On Saturday, 10 October 2015 at 01:52:36 UTC, Martin Nowak wrote:
Right, ideally a @proptery function can perfectly replace a
variable, but practically calling the return value seems far
What would you use that for, a handwritten interface struct
with function pointers made read-only using @property?
It doesn't matter. If you want an explosion of special cases,
there is already a language for that, it is called C++.
Every time an exception is introduced, the "burden of proof" is
to prove this exception actually bring sufficient value to pay
for itself, not the other way around.
To me the whole property discussion looks like one of those
endless debates about an insignificant detail.
Scala and Ruby seem to do well with sloppy parens.
For what I've touched of ruby, the language is very permissive
and nice. This is good when you do your first prototype, but this
is also what causes it to be intractable at scale (and also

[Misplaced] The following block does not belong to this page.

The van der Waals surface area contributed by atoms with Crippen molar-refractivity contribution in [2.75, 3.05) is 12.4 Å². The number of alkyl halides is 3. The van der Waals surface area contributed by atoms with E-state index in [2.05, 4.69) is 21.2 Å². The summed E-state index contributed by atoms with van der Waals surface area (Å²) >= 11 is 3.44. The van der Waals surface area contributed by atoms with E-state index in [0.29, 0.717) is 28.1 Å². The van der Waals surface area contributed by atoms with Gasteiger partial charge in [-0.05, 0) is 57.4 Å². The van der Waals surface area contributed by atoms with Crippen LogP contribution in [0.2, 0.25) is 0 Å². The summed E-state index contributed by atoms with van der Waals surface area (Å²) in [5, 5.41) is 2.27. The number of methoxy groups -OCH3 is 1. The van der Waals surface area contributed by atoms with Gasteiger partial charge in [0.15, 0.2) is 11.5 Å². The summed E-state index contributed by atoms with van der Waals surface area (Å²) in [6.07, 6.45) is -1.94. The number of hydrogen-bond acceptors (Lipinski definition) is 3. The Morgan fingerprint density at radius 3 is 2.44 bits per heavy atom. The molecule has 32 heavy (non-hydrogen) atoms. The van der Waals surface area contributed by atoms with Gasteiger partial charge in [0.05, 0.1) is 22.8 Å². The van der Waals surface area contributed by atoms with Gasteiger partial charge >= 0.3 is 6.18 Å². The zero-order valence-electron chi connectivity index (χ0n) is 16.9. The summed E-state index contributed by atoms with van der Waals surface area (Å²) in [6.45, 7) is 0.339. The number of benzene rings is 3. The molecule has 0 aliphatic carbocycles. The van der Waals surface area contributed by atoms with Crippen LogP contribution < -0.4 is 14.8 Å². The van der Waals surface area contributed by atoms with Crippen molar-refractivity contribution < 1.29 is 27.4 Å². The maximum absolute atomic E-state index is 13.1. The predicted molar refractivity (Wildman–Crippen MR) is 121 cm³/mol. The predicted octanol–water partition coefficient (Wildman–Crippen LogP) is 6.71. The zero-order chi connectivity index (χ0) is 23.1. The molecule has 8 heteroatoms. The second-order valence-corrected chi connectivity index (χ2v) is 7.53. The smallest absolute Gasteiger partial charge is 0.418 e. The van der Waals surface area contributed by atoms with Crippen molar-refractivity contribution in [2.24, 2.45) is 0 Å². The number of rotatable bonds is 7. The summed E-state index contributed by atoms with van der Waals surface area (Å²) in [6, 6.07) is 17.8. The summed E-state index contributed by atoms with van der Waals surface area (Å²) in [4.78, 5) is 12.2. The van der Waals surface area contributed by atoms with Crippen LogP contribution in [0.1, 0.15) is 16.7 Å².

impossible to optimize, but that is beside the point here).
Is the parentheses thing a problem ? Not really on its own, but
The parentheses thing and with it the special _ syntax to NOT
call a function is not considered as a good thing by most scala
people I've talked to.
With the introduction of UFCS it became clear that nobody likes
byLine().array().sort().release(), and even less
For some functions it's really hard to decide whether or not
something is a property, e.g. for me Range.save is an
action/function not a property. So for me using @property
appears to waste time making pointless decisions.
One can reach the desired effect by having a consistent set of
rules and define the calling as a fallback rewrite when there is
an error. Namely, add a rule that says : if this is an error, add
() and retry. Here you go, problem solved, you can use
parentheses function call in every places it is not ambiguous
without introducing Byzantines set of rules into the language.